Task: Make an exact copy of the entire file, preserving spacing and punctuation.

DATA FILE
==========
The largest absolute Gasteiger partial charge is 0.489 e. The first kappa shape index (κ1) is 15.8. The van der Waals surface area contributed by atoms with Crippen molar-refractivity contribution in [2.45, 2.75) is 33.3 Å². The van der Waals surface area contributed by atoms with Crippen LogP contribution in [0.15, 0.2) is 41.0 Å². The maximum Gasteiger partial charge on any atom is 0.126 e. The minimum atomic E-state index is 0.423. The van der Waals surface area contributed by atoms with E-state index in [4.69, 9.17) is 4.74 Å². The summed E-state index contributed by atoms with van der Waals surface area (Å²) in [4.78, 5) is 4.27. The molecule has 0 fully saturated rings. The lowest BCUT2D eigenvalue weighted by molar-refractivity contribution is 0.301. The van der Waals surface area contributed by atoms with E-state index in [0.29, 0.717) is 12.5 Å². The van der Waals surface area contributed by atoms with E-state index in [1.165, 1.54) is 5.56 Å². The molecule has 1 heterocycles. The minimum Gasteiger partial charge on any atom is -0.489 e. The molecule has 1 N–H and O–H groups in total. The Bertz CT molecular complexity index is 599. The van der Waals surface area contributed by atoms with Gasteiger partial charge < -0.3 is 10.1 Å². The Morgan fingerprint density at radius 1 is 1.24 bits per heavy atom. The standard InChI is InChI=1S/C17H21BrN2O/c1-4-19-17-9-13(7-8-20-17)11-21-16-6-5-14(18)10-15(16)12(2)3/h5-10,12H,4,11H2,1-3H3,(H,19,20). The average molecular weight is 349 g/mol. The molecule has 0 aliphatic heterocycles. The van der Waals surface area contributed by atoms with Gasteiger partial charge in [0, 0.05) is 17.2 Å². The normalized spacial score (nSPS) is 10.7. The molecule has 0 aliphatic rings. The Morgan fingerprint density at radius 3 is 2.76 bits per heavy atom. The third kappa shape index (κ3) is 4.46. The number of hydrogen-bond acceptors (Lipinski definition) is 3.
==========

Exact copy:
The largest absolute Gasteiger partial charge is 0.489 e. The first kappa shape index (κ1) is 15.8. The van der Waals surface area contributed by atoms with Crippen molar-refractivity contribution in [2.45, 2.75) is 33.3 Å². The van der Waals surface area contributed by atoms with Crippen LogP contribution in [0.15, 0.2) is 41.0 Å². The maximum Gasteiger partial charge on any atom is 0.126 e. The minimum atomic E-state index is 0.423. The van der Waals surface area contributed by atoms with E-state index in [4.69, 9.17) is 4.74 Å². The summed E-state index contributed by atoms with van der Waals surface area (Å²) in [4.78, 5) is 4.27. The molecule has 0 fully saturated rings. The lowest BCUT2D eigenvalue weighted by molar-refractivity contribution is 0.301. The van der Waals surface area contributed by atoms with E-state index in [0.29, 0.717) is 12.5 Å². The van der Waals surface area contributed by atoms with E-state index in [1.165, 1.54) is 5.56 Å². The molecule has 1 heterocycles. The minimum Gasteiger partial charge on any atom is -0.489 e. The molecule has 1 N–H and O–H groups in total. The Bertz CT molecular complexity index is 599. The van der Waals surface area contributed by atoms with Gasteiger partial charge < -0.3 is 10.1 Å². The Morgan fingerprint density at radius 1 is 1.24 bits per heavy atom. The standard InChI is InChI=1S/C17H21BrN2O/c1-4-19-17-9-13(7-8-20-17)11-21-16-6-5-14(18)10-15(16)12(2)3/h5-10,12H,4,11H2,1-3H3,(H,19,20). The average molecular weight is 349 g/mol. The molecule has 0 aliphatic heterocycles. The van der Waals surface area contributed by atoms with Gasteiger partial charge in [0, 0.05) is 17.2 Å². The normalized spacial score (nSPS) is 10.7. The molecule has 0 aliphatic rings. The Morgan fingerprint density at radius 3 is 2.76 bits per heavy atom. The third kappa shape index (κ3) is 4.46. The number of hydrogen-bond acceptors (Lipinski definition) is 3.